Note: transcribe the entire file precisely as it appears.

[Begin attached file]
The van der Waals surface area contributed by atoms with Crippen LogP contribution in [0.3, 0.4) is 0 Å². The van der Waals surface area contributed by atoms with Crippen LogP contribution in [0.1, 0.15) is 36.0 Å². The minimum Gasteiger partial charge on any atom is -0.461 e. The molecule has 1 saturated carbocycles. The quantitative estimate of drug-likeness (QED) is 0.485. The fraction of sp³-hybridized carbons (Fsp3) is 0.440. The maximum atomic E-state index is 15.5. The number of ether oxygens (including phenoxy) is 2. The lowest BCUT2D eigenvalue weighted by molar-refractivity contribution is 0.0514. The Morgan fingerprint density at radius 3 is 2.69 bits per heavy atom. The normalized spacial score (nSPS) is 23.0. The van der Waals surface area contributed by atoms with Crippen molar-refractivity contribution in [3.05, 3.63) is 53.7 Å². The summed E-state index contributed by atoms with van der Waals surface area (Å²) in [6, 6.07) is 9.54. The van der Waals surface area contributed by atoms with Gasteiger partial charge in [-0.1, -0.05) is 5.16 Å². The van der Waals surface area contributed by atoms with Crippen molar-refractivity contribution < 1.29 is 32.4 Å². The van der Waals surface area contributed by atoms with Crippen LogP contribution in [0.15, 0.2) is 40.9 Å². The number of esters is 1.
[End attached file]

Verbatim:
The van der Waals surface area contributed by atoms with Crippen LogP contribution in [0.3, 0.4) is 0 Å². The van der Waals surface area contributed by atoms with Crippen LogP contribution in [0.1, 0.15) is 36.0 Å². The minimum Gasteiger partial charge on any atom is -0.461 e. The molecule has 1 saturated carbocycles. The quantitative estimate of drug-likeness (QED) is 0.485. The fraction of sp³-hybridized carbons (Fsp3) is 0.440. The maximum atomic E-state index is 15.5. The number of ether oxygens (including phenoxy) is 2. The lowest BCUT2D eigenvalue weighted by molar-refractivity contribution is 0.0514. The Morgan fingerprint density at radius 3 is 2.69 bits per heavy atom. The normalized spacial score (nSPS) is 23.0. The van der Waals surface area contributed by atoms with Crippen molar-refractivity contribution in [3.05, 3.63) is 53.7 Å². The summed E-state index contributed by atoms with van der Waals surface area (Å²) in [6, 6.07) is 9.54. The van der Waals surface area contributed by atoms with Gasteiger partial charge in [-0.1, -0.05) is 5.16 Å². The van der Waals surface area contributed by atoms with Crippen molar-refractivity contribution < 1.29 is 32.4 Å². The van der Waals surface area contributed by atoms with Crippen LogP contribution in [0.15, 0.2) is 40.9 Å². The number of esters is 1.